Tuesday, November 02, 2010

Switching Blogs

I'm confused. A few months ago, I killed the email address associated with this blog and the blog seemed to die, too. So I started a new blog, connected with a different email address. Now this old blog seems to have been resurrected, associated with still another email address.

Anyway, if you want to read more recent posts, go to http://dianajill.blogspot.com

The new blog is also called Housewife's Eye. (Just to make it even more confusing.)

Saturday, February 27, 2010

Dressing for a Gallery Opening

When I was an art student, it was exciting to attend gallery openings. We'd dress up the way we thought art students should look --- black tites and dangling earrings were a must. And although we hadn't been specifically invited and were certainly not potential art buyers, we mixed with the crowd, drinking wine and feeling awfully sophisticated.

At a recent Art Walk, it was interesting to see that 50 years later, black tites and dangling earrings are still a classic, especially when paired with black form-fitting, long-sleeved T and a black mini-skirt, though more of the younger artists favor an eclectic look: puffed sleeves with denim and combat boots, or satin with retro wool plaid.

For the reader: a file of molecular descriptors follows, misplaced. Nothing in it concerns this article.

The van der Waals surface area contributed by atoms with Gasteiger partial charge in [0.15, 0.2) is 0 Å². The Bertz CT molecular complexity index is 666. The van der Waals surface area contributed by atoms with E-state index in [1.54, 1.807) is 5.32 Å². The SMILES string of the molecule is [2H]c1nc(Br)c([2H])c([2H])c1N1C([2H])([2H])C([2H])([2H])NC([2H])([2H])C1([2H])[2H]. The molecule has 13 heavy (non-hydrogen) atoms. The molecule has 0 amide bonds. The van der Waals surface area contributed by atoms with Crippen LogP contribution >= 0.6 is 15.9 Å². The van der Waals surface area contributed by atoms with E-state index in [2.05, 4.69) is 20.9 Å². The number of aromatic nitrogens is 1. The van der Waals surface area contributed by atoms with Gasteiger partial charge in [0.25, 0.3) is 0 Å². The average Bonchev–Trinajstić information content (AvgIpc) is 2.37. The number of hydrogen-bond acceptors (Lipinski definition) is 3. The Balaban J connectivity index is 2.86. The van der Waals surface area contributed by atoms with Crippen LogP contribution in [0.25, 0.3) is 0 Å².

Of particular interest to me is the uniform of middle-aged "arty" women: dark, drapey clothing --- cloaks, capes, shawls and the like are popular --- necklaces with BIG beads, often of semi-precious stones or silver, and carefully tousled hair. Oh, and dangling earrings.

Saturday, January 23, 2010

Stepping In